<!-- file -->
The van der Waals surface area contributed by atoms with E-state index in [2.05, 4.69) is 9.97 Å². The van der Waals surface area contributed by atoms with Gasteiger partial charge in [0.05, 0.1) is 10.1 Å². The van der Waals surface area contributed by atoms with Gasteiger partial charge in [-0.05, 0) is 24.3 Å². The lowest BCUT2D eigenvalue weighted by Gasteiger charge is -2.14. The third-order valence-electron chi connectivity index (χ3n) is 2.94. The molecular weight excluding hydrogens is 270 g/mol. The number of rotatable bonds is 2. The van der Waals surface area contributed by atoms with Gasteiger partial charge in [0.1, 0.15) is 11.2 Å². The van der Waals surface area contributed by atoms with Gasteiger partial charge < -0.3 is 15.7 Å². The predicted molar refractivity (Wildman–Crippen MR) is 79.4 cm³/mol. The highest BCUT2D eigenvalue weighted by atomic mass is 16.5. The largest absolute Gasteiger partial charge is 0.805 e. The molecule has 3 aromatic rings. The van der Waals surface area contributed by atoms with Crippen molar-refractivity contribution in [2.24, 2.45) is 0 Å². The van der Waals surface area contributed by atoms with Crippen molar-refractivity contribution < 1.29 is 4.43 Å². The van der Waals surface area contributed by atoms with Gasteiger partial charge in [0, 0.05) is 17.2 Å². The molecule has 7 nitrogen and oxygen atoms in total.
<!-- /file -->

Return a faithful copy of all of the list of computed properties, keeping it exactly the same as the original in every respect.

The van der Waals surface area contributed by atoms with E-state index in [2.05, 4.69) is 9.97 Å². The van der Waals surface area contributed by atoms with Gasteiger partial charge in [0.05, 0.1) is 10.1 Å². The van der Waals surface area contributed by atoms with Gasteiger partial charge in [-0.05, 0) is 24.3 Å². The lowest BCUT2D eigenvalue weighted by Gasteiger charge is -2.14. The third-order valence-electron chi connectivity index (χ3n) is 2.94. The molecular weight excluding hydrogens is 270 g/mol. The number of rotatable bonds is 2. The van der Waals surface area contributed by atoms with Gasteiger partial charge in [0.1, 0.15) is 11.2 Å². The van der Waals surface area contributed by atoms with Gasteiger partial charge < -0.3 is 15.7 Å². The predicted molar refractivity (Wildman–Crippen MR) is 79.4 cm³/mol. The highest BCUT2D eigenvalue weighted by atomic mass is 16.5. The largest absolute Gasteiger partial charge is 0.805 e. The molecule has 3 aromatic rings. The van der Waals surface area contributed by atoms with Crippen molar-refractivity contribution in [2.24, 2.45) is 0 Å². The van der Waals surface area contributed by atoms with Crippen molar-refractivity contribution < 1.29 is 4.43 Å². The van der Waals surface area contributed by atoms with Gasteiger partial charge in [0, 0.05) is 17.2 Å². The molecule has 7 nitrogen and oxygen atoms in total.